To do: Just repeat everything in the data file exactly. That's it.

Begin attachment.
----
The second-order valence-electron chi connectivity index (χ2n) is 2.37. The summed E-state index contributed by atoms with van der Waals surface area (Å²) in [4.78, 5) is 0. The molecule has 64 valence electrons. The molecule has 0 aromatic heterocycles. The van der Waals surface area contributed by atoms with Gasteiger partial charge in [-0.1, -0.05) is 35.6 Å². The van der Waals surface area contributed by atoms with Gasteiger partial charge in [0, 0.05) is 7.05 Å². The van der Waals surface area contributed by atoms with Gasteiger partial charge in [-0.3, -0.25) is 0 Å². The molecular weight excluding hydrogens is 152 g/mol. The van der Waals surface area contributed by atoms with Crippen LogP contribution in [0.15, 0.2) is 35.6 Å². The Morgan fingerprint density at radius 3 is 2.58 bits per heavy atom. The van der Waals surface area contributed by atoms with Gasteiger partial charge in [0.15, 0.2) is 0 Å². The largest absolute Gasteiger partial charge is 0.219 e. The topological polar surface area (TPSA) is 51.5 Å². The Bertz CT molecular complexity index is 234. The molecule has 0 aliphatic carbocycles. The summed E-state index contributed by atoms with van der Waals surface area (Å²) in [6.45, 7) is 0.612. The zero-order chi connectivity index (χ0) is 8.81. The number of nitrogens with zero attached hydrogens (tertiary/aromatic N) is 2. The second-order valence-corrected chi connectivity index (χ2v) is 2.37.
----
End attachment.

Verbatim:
The second-order valence-electron chi connectivity index (χ2n) is 2.37. The summed E-state index contributed by atoms with van der Waals surface area (Å²) in [4.78, 5) is 0. The molecule has 64 valence electrons. The molecule has 0 aromatic heterocycles. The van der Waals surface area contributed by atoms with Gasteiger partial charge in [-0.1, -0.05) is 35.6 Å². The van der Waals surface area contributed by atoms with Gasteiger partial charge in [0, 0.05) is 7.05 Å². The van der Waals surface area contributed by atoms with Gasteiger partial charge in [-0.3, -0.25) is 0 Å². The molecular weight excluding hydrogens is 152 g/mol. The van der Waals surface area contributed by atoms with Crippen LogP contribution in [0.15, 0.2) is 35.6 Å². The Morgan fingerprint density at radius 3 is 2.58 bits per heavy atom. The van der Waals surface area contributed by atoms with Gasteiger partial charge in [0.15, 0.2) is 0 Å². The largest absolute Gasteiger partial charge is 0.219 e. The topological polar surface area (TPSA) is 51.5 Å². The Bertz CT molecular complexity index is 234. The molecule has 0 aliphatic carbocycles. The summed E-state index contributed by atoms with van der Waals surface area (Å²) in [6.45, 7) is 0.612. The zero-order chi connectivity index (χ0) is 8.81. The number of nitrogens with zero attached hydrogens (tertiary/aromatic N) is 2. The second-order valence-corrected chi connectivity index (χ2v) is 2.37.